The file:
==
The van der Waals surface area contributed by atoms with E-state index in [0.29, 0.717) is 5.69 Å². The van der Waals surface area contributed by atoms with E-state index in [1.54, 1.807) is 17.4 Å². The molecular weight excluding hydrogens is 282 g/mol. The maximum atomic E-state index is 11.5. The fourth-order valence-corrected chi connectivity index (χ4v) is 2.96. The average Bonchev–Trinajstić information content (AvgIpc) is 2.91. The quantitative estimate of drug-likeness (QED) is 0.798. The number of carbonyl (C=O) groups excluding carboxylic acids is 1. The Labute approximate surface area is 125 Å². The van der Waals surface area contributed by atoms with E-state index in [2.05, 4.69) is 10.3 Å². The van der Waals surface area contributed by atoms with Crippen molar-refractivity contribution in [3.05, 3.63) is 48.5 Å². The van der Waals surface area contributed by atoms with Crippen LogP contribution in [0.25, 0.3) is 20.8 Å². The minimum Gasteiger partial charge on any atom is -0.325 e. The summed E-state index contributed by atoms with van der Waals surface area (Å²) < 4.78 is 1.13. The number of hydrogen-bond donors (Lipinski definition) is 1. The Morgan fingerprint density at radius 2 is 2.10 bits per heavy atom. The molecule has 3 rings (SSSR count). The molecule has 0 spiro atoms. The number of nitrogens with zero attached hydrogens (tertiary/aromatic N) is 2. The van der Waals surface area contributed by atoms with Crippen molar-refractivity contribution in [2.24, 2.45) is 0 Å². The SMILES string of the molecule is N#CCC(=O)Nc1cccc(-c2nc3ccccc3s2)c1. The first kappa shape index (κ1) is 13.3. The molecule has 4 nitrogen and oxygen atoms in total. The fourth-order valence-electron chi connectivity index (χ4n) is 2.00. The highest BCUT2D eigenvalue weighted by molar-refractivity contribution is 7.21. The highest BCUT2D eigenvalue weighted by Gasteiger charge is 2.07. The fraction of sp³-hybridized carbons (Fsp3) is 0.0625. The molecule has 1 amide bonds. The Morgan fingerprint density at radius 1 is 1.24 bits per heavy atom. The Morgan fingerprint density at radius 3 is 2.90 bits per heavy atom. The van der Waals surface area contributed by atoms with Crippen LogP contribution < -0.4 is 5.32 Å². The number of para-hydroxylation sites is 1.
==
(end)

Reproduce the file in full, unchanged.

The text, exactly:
The van der Waals surface area contributed by atoms with E-state index in [0.29, 0.717) is 5.69 Å². The van der Waals surface area contributed by atoms with E-state index in [1.54, 1.807) is 17.4 Å². The molecular weight excluding hydrogens is 282 g/mol. The maximum atomic E-state index is 11.5. The fourth-order valence-corrected chi connectivity index (χ4v) is 2.96. The average Bonchev–Trinajstić information content (AvgIpc) is 2.91. The quantitative estimate of drug-likeness (QED) is 0.798. The number of carbonyl (C=O) groups excluding carboxylic acids is 1. The Labute approximate surface area is 125 Å². The van der Waals surface area contributed by atoms with E-state index in [2.05, 4.69) is 10.3 Å². The van der Waals surface area contributed by atoms with Crippen molar-refractivity contribution in [3.05, 3.63) is 48.5 Å². The van der Waals surface area contributed by atoms with Crippen LogP contribution in [0.25, 0.3) is 20.8 Å². The minimum Gasteiger partial charge on any atom is -0.325 e. The summed E-state index contributed by atoms with van der Waals surface area (Å²) < 4.78 is 1.13. The number of hydrogen-bond donors (Lipinski definition) is 1. The Morgan fingerprint density at radius 2 is 2.10 bits per heavy atom. The molecule has 3 rings (SSSR count). The molecule has 0 spiro atoms. The number of nitrogens with zero attached hydrogens (tertiary/aromatic N) is 2. The van der Waals surface area contributed by atoms with Crippen molar-refractivity contribution in [2.24, 2.45) is 0 Å². The SMILES string of the molecule is N#CCC(=O)Nc1cccc(-c2nc3ccccc3s2)c1. The first kappa shape index (κ1) is 13.3. The molecule has 4 nitrogen and oxygen atoms in total. The fourth-order valence-electron chi connectivity index (χ4n) is 2.00. The highest BCUT2D eigenvalue weighted by molar-refractivity contribution is 7.21. The highest BCUT2D eigenvalue weighted by Gasteiger charge is 2.07. The fraction of sp³-hybridized carbons (Fsp3) is 0.0625. The molecule has 1 amide bonds. The Morgan fingerprint density at radius 1 is 1.24 bits per heavy atom. The Morgan fingerprint density at radius 3 is 2.90 bits per heavy atom. The van der Waals surface area contributed by atoms with Crippen LogP contribution < -0.4 is 5.32 Å². The number of para-hydroxylation sites is 1.